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  1. #1

    Default Rec Specs for a thru-hike

    I posted this question on an earlier thread, but that thread is now collecting cobwebs, so I'll try a new thread:

    Does anyone have any experience with sport goggles like rec-specs? I was thinking that they would be good on a thru-hike because they don't slip, fog, or break easily. I don't have contacts and don't really wnat to try them for the first time on the trail.

    Whaddya think?
    History will not judge us on our so called "progress," but on what we allow to endure.

  2. #2
    LT '79; AT '73-'14 in sections; Donating Member Kerosene's Avatar
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    Default

    Are you sure they wouldn't fog up given enough heat and humidity while you're climbing? Certainly they would be less likely to break than regular glasses, although you might want to consider something like the Flexon titanium frames that can bend all over the place combined with plastic lenses. I'd be more concerned with misplacing my glasses/goggles than having them break. Besides, sport goggles make me look like a dork and we all know that fashion is everything while backpacking!
    GA←↕→ME: 1973 to 2014

  3. #3
    Registered User gravityman's Avatar
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    Default Contacts

    Seriously think about contacts. They are a bit of a pain, but extended wear contacts are a lot easier. And then there is lasik (My wife and I are actually having Lasik done this jan. Boy, this will be the most expensive pack-lightening measure taken EVER! But we are soooo excited. To not have to mess around with contacts or glasses... it'll be amazing

    Anyway, you have enough time to get use to your contacts before you leave, if you are going this spring.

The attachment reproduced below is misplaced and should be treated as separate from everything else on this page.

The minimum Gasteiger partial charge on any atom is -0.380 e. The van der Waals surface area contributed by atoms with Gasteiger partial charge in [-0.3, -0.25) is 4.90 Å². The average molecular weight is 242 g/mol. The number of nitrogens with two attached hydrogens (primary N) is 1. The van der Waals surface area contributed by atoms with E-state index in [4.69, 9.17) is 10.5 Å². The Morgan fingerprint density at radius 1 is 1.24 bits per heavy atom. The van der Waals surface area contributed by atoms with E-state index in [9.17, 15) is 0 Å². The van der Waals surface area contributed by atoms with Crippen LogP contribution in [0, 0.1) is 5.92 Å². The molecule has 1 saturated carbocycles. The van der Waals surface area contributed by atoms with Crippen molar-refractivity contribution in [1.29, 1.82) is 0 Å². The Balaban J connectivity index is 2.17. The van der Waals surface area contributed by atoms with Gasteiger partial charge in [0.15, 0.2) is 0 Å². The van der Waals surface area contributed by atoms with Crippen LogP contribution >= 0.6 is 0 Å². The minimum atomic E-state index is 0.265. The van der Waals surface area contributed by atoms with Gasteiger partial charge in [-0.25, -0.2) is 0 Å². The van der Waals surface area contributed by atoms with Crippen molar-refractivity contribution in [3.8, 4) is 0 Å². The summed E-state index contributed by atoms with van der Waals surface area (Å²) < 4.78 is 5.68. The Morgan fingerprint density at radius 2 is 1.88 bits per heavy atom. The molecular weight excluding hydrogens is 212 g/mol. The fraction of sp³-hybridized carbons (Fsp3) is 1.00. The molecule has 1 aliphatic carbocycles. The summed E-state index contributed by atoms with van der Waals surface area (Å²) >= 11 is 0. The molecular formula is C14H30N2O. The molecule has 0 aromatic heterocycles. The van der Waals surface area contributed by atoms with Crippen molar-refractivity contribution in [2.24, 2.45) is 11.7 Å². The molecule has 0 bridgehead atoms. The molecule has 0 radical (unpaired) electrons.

Gravity Man

  4. #4
    Registered User Moose2001's Avatar
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    Default Glasses

    I also don't wear contacts and the tought of putting them in is enough to turn my stomach. I can't even watch my wife put her contacts in. I don't know that I would spend the money for the rec specs. I simpley use a croakie to keep my glasses from sliding up and down my nose. Also makes it easy to hang them in the shelter at night. If my glasses fogged up, and it did happen from time to time, I'd just pull them off and let them hang around my neck. But....YMMV.
    GA - NJ 2001; GA - ME 2003; GA - ME 2005; GA - ME 2007; PCT 2006

    A wise man changes his mind, a fool never will.
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  5. #5

    Default

    I bet they'd be annoyingly hot. Don't they cup and almost seal off little pockets around the eyes?

    My normal frames are small and light already so I don't have any slipping problems even when sweating. I have an anti-fog coating so they don't fog much from my body heat. BUT, they fog a lot in blowing rain and snow. On any exposed peak in the rain, I have to just rely on my poles for keeping me from tripping. I think goggles may suffer as well in the wind-blown rain.

    A plus for glasses is that they block a lot (but not all) of the bugs that would otherwise attack your hot eyeballs.

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